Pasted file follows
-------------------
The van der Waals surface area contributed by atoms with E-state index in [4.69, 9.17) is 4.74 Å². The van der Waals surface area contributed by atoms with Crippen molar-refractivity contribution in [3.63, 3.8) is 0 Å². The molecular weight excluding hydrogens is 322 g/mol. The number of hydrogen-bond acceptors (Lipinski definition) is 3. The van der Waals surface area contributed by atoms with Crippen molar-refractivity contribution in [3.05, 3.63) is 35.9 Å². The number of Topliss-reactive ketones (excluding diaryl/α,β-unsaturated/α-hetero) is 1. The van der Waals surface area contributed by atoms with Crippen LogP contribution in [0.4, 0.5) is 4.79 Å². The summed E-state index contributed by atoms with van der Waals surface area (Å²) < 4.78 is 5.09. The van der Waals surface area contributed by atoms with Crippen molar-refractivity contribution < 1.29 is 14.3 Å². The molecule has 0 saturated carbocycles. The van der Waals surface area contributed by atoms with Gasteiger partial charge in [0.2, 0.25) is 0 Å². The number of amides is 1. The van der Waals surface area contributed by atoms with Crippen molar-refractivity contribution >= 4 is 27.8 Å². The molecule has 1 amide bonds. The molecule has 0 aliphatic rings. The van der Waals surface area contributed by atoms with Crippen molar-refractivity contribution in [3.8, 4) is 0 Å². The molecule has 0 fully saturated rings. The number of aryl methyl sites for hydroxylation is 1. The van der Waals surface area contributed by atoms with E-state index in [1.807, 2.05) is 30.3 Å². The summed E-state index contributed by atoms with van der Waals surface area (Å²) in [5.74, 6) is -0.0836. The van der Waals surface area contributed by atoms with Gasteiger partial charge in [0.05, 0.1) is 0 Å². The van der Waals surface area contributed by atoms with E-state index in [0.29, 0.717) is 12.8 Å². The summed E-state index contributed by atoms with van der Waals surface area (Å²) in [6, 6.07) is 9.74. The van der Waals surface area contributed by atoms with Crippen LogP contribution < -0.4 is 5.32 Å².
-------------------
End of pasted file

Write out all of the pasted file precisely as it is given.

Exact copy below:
The van der Waals surface area contributed by atoms with E-state index in [4.69, 9.17) is 4.74 Å². The van der Waals surface area contributed by atoms with Crippen molar-refractivity contribution in [3.63, 3.8) is 0 Å². The molecular weight excluding hydrogens is 322 g/mol. The number of hydrogen-bond acceptors (Lipinski definition) is 3. The van der Waals surface area contributed by atoms with Crippen molar-refractivity contribution in [3.05, 3.63) is 35.9 Å². The number of Topliss-reactive ketones (excluding diaryl/α,β-unsaturated/α-hetero) is 1. The van der Waals surface area contributed by atoms with Crippen LogP contribution in [0.4, 0.5) is 4.79 Å². The summed E-state index contributed by atoms with van der Waals surface area (Å²) < 4.78 is 5.09. The van der Waals surface area contributed by atoms with Crippen molar-refractivity contribution < 1.29 is 14.3 Å². The molecule has 0 saturated carbocycles. The van der Waals surface area contributed by atoms with Gasteiger partial charge in [0.2, 0.25) is 0 Å². The number of amides is 1. The van der Waals surface area contributed by atoms with Crippen molar-refractivity contribution >= 4 is 27.8 Å². The molecule has 1 amide bonds. The molecule has 0 aliphatic rings. The van der Waals surface area contributed by atoms with Crippen molar-refractivity contribution in [3.8, 4) is 0 Å². The molecule has 0 fully saturated rings. The number of aryl methyl sites for hydroxylation is 1. The van der Waals surface area contributed by atoms with E-state index in [1.807, 2.05) is 30.3 Å². The summed E-state index contributed by atoms with van der Waals surface area (Å²) in [5.74, 6) is -0.0836. The van der Waals surface area contributed by atoms with Gasteiger partial charge in [0.05, 0.1) is 0 Å². The van der Waals surface area contributed by atoms with E-state index in [0.29, 0.717) is 12.8 Å². The summed E-state index contributed by atoms with van der Waals surface area (Å²) in [6, 6.07) is 9.74. The van der Waals surface area contributed by atoms with Crippen LogP contribution < -0.4 is 5.32 Å².